The United States recently passed Russia and Saudi Arabia to become the world’s top energy producer, thanks to innovative drilling techniques that have allowed us to extract oil and natural gas from previously impregnable shale formations.
But our nation’s infrastructure for transporting, storing and delivering energy hasn’t kept up with production.
Consider the most obvious example: the Keystone XL Pipeline. The $5.3 billion pipeline would connect U.S. refineries in Texas to the oil sands in Alberta, Canada, creating an estimated 42,000 high-paying construction jobs. And yet it has been awaiting presidential approval more than five years.
Or consider the Williams Companies, a Tulsa-based energy firm that has invested almost $5 billion in transportation projects that are still awaiting federal approval.
The company is no stranger to the government’s staggeringly slow review process: It waited seven years for the approval of just four miles of pipeline to supply Brooklyn with natural gas.
Maine’s Downeast liquefied natural gas (LNG) pipeline, which would provide imported natural gas to New England, has been awaiting federal approval since 2006.
And the Oregon LNG pipeline, which would be able to both import and export natural gas, has been awaiting approval since 2008.
The list of stalled energy infrastructure projects is long and getting much longer.
Without an adequate energy infrastructure, other means of transportation have stepped in to fill the gap.
Rail has picked up some of the slack, transporting over 400,000 carloads of crude oil last year compared to just 9,500 in 2008. Its primary benefit is that railroads reach areas where pipelines have yet to be built.
And while rail can transport oil faster than pipelines, it’s also more expensive: It costs between $10 and $15 to ship a barrel of oil by rail versus about $5 by pipeline.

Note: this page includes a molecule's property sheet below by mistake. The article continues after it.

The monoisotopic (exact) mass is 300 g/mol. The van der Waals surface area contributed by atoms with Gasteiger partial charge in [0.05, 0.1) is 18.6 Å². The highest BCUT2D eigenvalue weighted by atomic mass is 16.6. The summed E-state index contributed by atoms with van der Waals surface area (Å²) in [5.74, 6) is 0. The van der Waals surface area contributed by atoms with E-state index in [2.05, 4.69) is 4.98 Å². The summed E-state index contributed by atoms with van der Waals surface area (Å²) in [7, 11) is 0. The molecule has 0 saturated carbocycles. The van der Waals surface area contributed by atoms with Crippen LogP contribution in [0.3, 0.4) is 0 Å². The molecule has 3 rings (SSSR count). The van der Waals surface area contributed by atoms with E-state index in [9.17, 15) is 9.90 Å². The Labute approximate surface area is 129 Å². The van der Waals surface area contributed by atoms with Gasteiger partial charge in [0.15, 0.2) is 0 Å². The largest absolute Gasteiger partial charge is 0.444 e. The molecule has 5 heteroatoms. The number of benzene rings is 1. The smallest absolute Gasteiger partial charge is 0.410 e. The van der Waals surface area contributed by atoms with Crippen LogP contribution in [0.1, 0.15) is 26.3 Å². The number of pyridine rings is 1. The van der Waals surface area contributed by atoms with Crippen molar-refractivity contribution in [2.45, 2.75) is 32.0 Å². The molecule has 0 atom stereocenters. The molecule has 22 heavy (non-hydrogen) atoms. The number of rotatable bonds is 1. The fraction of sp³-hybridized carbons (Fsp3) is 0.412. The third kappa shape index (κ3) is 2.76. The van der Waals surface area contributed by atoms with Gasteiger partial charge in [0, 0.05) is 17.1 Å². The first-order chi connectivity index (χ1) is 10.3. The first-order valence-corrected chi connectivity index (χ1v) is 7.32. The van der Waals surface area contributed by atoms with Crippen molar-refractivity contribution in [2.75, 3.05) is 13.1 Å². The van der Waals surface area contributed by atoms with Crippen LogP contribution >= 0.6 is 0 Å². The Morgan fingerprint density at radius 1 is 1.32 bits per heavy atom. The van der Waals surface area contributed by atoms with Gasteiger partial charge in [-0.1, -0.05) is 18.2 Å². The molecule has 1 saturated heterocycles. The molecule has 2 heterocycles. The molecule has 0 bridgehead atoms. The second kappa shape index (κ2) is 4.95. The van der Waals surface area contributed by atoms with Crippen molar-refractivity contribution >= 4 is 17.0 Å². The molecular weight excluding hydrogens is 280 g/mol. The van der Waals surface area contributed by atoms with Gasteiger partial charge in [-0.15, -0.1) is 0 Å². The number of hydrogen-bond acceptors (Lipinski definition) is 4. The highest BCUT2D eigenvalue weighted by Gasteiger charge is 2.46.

In addition, using rail to transport oil has delayed the shipment of other products, such as time-sensitive agricultural goods.
And now the federal government has proposed upgrading safety measures on rail cars that haul flammable liquids, which could limit their availability even more.
Rail was always a stopgap solution; it simply can’t replace the needed additional pipeline networks.
The good news is that the energy sector is ready, willing and able to shoulder the financial burden of expansion.
Companies are eager to invest billions of their own — not taxpayers’ — dollars in shovel-ready projects that will create thousands of high-paying jobs to expand and increase the nation’s energy infrastructure.
Energy development has been crucial to America’s economic growth in recent years. The feds have the power to ensure that economic success has only just begun, but only if officials stop standing in the way of a needed infrastructure expansion.
Merrill Matthews is a resident scholar at the Institute for Policy Innovation in Lewisville. email@example.com